NOW THAT THE MIGRANTS ARE MOSTLY GONE – CASUAL BIRDING AT ONRUS
Posted on the 28th April 2019
Five of us spent just over two hours birding in the Onrus and Vermont area on Thursday morning. It was a beautiful crisp day and having coffee in the garden it became evident that the seasons have changed. There were no swallows patrolling the skies and the Cape Sugarbirds were suddenly absent in bottlebrushes across the road. They always leave suburbia at this time of year to breed in the Fynbos up in the mountain.
We got together at the entrance gate to the Onrus caravan park and were immediately entertained by an adult African Goshawk calling from a tree. A juvenile joined it causing great excitement. We chatted with the manager and he gave us a copy of their bird list – only 30 species on it with Dusky Sunbird being a strange odd one out. I offered to give them some copies of our identification brochures and to draw up a list species that we have seen over the years. I combined my list with the bird atlas pentad list and found that at least 116 species had been recorded at the caravan park and Harderbaai! We will make this list available shortly.
Adult African Goshawk. Both images by Ben Thompson
Immature African Goshawk
The caravan park is hugely underrated as far as birding is concerned – this obviously does not apply to holiday periods when it is packed. Our casual stroll through the well-wooded area produced species such as Bar-throated Apalis, Cape Batis, Bokmakierie, Southern Boubou, Cape Bulbul, Fiscal Flycatcher, Sombre Greenbul, Karoo Prinia, Cape Robin-Chat, Southern Double-collared Sunbird, Cape Weaver and Cape White-eye, amongst several others – note that nine of these are endemics! No Southern Tchagra, Long-billed Crombec, sparrowhawks or woodpeckers this time. We agreed that we should again put together a morning outing to the area ending off with a braai under the milkwoods as we had done regularly some years ago.
Sombre Greenbul - Ben Thompson
We then hiked along the Harderbaai section of the Onrus-Vermont coastal path. A thick mist suddenly moved in from the ocean, but we were still able to see many African Sacred Ibis and Western Cattle and Little Egrets. It is interesting that these three species are just about absent during summer months, but that large numbers congregate here during winter months. I am sure that this is to feed on all the goggos (or Rice Crispies as we call them) that feed on the kelp that wash up on the rocks during winter storms. There were good numbers of the usual Hartlaub's and Kelp Gulls, Cape Cormorant, Swift Terns and several other common species around. Surprisingly many migratory Sandwich Terns were still on show.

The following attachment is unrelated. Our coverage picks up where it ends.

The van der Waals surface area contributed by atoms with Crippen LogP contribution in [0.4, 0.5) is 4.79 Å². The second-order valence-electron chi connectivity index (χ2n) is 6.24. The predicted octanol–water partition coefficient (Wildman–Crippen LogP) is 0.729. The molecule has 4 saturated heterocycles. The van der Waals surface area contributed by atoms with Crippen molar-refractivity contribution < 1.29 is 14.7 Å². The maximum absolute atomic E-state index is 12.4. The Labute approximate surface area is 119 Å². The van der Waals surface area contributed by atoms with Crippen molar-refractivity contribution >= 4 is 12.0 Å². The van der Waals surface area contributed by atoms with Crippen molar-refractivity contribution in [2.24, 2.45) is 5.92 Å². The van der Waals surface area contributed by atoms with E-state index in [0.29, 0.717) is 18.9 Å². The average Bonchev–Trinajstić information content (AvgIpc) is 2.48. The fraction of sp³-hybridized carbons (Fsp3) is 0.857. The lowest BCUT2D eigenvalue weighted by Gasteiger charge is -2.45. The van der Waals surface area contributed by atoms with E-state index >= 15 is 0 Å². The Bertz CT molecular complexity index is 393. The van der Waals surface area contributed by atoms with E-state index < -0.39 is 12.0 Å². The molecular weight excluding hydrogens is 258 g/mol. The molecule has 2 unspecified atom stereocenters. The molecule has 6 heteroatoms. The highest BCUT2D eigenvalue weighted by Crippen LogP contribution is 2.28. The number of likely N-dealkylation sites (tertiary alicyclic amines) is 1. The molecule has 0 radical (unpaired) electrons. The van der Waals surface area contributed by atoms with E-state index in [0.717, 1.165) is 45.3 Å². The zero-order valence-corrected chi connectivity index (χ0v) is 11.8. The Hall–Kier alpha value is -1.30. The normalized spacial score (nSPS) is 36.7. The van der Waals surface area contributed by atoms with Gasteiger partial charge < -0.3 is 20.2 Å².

African Black Oystercatcher
From here we drove to the Vermont salt pan where for the first time ever there was not a single White-breasted Cormorant to be seen. The same applies to Kittlitz's and Three-banded Plovers. One can only hope that the pan fills up again with good winter rains. We did however record some Egyptian Geese, Grey Herons, Blacksmith Lapwings, Cape Shovelers, Black-winged Stilts and Cape Teals, together with a small group of Greater Flamingos. The vegetation around the pan produced species such as the Levaillant's Cisticola, Karoo Prinia, Little Rush-Warbler, Cape Spurfowl, Lesser Swamp-Warbler and Common Waxbill.
We stopped over at the Onrus lagoon before having coffee at the Milkwood restaurant and added African Darter and a magnificent African Swamphen flying over the water with its typically dangling legs. We also saw African Black Oystercatchers and White-fronted Plovers along Harderbaai when driving back home. To record more than fifty species in two hours of casual birding with most of the migrants already gone clearly indicates the huge birding potential of the Onrus area. Elaine and Helé also saw a few Common Whimbrels and Southern Tchagra on their regular early morning hike along the coastal path on Friday morning and I still saw a few Barn Swallows this afternoon.
27 April 2019.